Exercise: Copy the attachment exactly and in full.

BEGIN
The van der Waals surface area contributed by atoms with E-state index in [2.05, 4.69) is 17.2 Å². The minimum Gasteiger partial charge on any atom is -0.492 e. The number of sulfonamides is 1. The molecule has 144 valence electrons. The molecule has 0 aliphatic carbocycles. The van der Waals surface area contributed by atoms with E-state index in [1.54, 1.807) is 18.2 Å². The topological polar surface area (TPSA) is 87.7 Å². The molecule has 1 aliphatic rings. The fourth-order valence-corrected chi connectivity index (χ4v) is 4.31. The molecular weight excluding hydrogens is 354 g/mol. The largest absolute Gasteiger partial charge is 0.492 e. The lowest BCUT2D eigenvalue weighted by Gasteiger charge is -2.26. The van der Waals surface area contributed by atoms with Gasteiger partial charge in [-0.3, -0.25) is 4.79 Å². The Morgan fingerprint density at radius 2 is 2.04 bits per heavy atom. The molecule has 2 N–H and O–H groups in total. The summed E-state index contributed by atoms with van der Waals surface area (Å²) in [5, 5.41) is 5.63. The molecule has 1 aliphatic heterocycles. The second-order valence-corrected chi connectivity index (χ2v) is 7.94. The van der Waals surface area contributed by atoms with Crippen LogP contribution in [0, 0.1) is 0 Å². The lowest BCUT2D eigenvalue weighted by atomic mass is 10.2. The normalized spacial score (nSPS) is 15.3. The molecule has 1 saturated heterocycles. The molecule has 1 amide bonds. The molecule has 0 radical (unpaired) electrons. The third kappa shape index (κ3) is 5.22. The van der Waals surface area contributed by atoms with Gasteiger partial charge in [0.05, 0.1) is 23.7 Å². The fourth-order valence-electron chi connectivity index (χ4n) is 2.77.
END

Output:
The van der Waals surface area contributed by atoms with E-state index in [2.05, 4.69) is 17.2 Å². The minimum Gasteiger partial charge on any atom is -0.492 e. The number of sulfonamides is 1. The molecule has 144 valence electrons. The molecule has 0 aliphatic carbocycles. The van der Waals surface area contributed by atoms with E-state index in [1.54, 1.807) is 18.2 Å². The topological polar surface area (TPSA) is 87.7 Å². The molecule has 1 aliphatic rings. The fourth-order valence-corrected chi connectivity index (χ4v) is 4.31. The molecular weight excluding hydrogens is 354 g/mol. The largest absolute Gasteiger partial charge is 0.492 e. The lowest BCUT2D eigenvalue weighted by Gasteiger charge is -2.26. The van der Waals surface area contributed by atoms with Gasteiger partial charge in [-0.3, -0.25) is 4.79 Å². The Morgan fingerprint density at radius 2 is 2.04 bits per heavy atom. The molecule has 2 N–H and O–H groups in total. The summed E-state index contributed by atoms with van der Waals surface area (Å²) in [5, 5.41) is 5.63. The molecule has 1 aliphatic heterocycles. The second-order valence-corrected chi connectivity index (χ2v) is 7.94. The van der Waals surface area contributed by atoms with Crippen LogP contribution in [0, 0.1) is 0 Å². The lowest BCUT2D eigenvalue weighted by atomic mass is 10.2. The normalized spacial score (nSPS) is 15.3. The molecule has 1 saturated heterocycles. The molecule has 1 amide bonds. The molecule has 0 radical (unpaired) electrons. The third kappa shape index (κ3) is 5.22. The van der Waals surface area contributed by atoms with Gasteiger partial charge in [0.05, 0.1) is 23.7 Å². The fourth-order valence-electron chi connectivity index (χ4n) is 2.77.